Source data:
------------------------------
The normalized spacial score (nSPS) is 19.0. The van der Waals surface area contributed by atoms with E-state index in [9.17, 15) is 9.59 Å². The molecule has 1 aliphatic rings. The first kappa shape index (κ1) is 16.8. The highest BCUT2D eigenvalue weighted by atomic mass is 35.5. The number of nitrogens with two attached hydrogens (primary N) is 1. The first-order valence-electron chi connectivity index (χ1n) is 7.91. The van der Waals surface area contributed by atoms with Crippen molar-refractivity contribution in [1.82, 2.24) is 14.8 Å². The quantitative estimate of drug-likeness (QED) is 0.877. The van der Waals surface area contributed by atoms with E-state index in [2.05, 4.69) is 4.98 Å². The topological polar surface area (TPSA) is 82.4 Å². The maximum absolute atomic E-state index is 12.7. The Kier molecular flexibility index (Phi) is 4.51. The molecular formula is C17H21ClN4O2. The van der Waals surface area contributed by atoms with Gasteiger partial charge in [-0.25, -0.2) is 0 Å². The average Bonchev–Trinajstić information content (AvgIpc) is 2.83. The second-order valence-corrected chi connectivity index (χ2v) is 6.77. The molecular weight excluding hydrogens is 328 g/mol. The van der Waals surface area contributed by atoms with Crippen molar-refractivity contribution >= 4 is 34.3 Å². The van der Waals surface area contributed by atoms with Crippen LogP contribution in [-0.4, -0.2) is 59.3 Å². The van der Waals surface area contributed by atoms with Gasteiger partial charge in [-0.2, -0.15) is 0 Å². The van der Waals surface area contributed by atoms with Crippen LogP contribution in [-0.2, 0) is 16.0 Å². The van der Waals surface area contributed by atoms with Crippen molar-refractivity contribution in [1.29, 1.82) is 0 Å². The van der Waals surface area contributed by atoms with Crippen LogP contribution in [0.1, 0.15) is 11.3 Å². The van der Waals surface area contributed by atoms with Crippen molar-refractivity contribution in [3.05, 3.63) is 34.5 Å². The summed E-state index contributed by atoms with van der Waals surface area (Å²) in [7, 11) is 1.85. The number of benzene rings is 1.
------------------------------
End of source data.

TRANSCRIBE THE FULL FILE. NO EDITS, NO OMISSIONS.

The normalized spacial score (nSPS) is 19.0. The van der Waals surface area contributed by atoms with E-state index in [9.17, 15) is 9.59 Å². The molecule has 1 aliphatic rings. The first kappa shape index (κ1) is 16.8. The highest BCUT2D eigenvalue weighted by atomic mass is 35.5. The number of nitrogens with two attached hydrogens (primary N) is 1. The first-order valence-electron chi connectivity index (χ1n) is 7.91. The van der Waals surface area contributed by atoms with Crippen molar-refractivity contribution in [1.82, 2.24) is 14.8 Å². The quantitative estimate of drug-likeness (QED) is 0.877. The van der Waals surface area contributed by atoms with E-state index in [2.05, 4.69) is 4.98 Å². The topological polar surface area (TPSA) is 82.4 Å². The maximum absolute atomic E-state index is 12.7. The Kier molecular flexibility index (Phi) is 4.51. The molecular formula is C17H21ClN4O2. The van der Waals surface area contributed by atoms with Gasteiger partial charge in [-0.25, -0.2) is 0 Å². The average Bonchev–Trinajstić information content (AvgIpc) is 2.83. The second-order valence-corrected chi connectivity index (χ2v) is 6.77. The molecular weight excluding hydrogens is 328 g/mol. The van der Waals surface area contributed by atoms with Crippen molar-refractivity contribution >= 4 is 34.3 Å². The van der Waals surface area contributed by atoms with Crippen LogP contribution in [-0.4, -0.2) is 59.3 Å². The van der Waals surface area contributed by atoms with Gasteiger partial charge in [-0.2, -0.15) is 0 Å². The van der Waals surface area contributed by atoms with Crippen LogP contribution in [-0.2, 0) is 16.0 Å². The van der Waals surface area contributed by atoms with Crippen molar-refractivity contribution in [1.29, 1.82) is 0 Å². The van der Waals surface area contributed by atoms with Crippen LogP contribution in [0.1, 0.15) is 11.3 Å². The van der Waals surface area contributed by atoms with Crippen molar-refractivity contribution in [3.05, 3.63) is 34.5 Å². The summed E-state index contributed by atoms with van der Waals surface area (Å²) in [7, 11) is 1.85. The number of benzene rings is 1.